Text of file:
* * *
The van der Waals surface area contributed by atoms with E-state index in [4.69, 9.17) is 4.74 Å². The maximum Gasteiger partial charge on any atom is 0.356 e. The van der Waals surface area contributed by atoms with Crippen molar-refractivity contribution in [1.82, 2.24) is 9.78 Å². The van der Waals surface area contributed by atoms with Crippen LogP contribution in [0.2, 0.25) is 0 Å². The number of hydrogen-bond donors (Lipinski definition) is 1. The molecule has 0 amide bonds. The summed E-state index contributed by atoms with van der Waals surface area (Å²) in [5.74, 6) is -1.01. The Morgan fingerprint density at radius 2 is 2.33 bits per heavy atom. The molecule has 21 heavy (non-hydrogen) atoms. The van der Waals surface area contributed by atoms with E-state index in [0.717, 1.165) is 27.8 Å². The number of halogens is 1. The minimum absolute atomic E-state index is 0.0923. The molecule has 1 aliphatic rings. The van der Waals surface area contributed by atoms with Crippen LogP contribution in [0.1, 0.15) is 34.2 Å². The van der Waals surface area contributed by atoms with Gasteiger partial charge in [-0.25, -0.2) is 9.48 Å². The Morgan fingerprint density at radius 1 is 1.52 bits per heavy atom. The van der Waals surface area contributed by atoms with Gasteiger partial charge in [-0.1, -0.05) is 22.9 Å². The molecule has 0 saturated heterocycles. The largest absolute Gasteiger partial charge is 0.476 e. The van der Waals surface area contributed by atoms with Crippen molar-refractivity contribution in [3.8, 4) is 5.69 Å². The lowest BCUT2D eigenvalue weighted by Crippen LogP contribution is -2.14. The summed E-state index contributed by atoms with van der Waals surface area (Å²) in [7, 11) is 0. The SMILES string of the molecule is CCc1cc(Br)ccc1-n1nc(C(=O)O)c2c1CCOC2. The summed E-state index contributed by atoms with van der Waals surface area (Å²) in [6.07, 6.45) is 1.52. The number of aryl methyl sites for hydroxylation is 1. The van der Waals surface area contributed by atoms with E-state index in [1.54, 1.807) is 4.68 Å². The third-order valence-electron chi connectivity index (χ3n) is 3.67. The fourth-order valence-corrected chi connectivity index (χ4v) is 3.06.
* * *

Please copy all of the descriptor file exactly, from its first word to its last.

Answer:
The van der Waals surface area contributed by atoms with E-state index in [4.69, 9.17) is 4.74 Å². The maximum Gasteiger partial charge on any atom is 0.356 e. The van der Waals surface area contributed by atoms with Crippen molar-refractivity contribution in [1.82, 2.24) is 9.78 Å². The van der Waals surface area contributed by atoms with Crippen LogP contribution in [0.2, 0.25) is 0 Å². The number of hydrogen-bond donors (Lipinski definition) is 1. The molecule has 0 amide bonds. The summed E-state index contributed by atoms with van der Waals surface area (Å²) in [5.74, 6) is -1.01. The Morgan fingerprint density at radius 2 is 2.33 bits per heavy atom. The molecule has 21 heavy (non-hydrogen) atoms. The van der Waals surface area contributed by atoms with E-state index in [0.717, 1.165) is 27.8 Å². The number of halogens is 1. The minimum absolute atomic E-state index is 0.0923. The molecule has 1 aliphatic rings. The van der Waals surface area contributed by atoms with Crippen LogP contribution in [0.1, 0.15) is 34.2 Å². The van der Waals surface area contributed by atoms with Gasteiger partial charge in [-0.25, -0.2) is 9.48 Å². The Morgan fingerprint density at radius 1 is 1.52 bits per heavy atom. The van der Waals surface area contributed by atoms with Gasteiger partial charge in [-0.1, -0.05) is 22.9 Å². The molecule has 0 saturated heterocycles. The largest absolute Gasteiger partial charge is 0.476 e. The van der Waals surface area contributed by atoms with Crippen molar-refractivity contribution in [3.8, 4) is 5.69 Å². The lowest BCUT2D eigenvalue weighted by Crippen LogP contribution is -2.14. The summed E-state index contributed by atoms with van der Waals surface area (Å²) in [7, 11) is 0. The SMILES string of the molecule is CCc1cc(Br)ccc1-n1nc(C(=O)O)c2c1CCOC2. The summed E-state index contributed by atoms with van der Waals surface area (Å²) in [6.07, 6.45) is 1.52. The number of aryl methyl sites for hydroxylation is 1. The van der Waals surface area contributed by atoms with E-state index in [1.54, 1.807) is 4.68 Å². The third-order valence-electron chi connectivity index (χ3n) is 3.67. The fourth-order valence-corrected chi connectivity index (χ4v) is 3.06.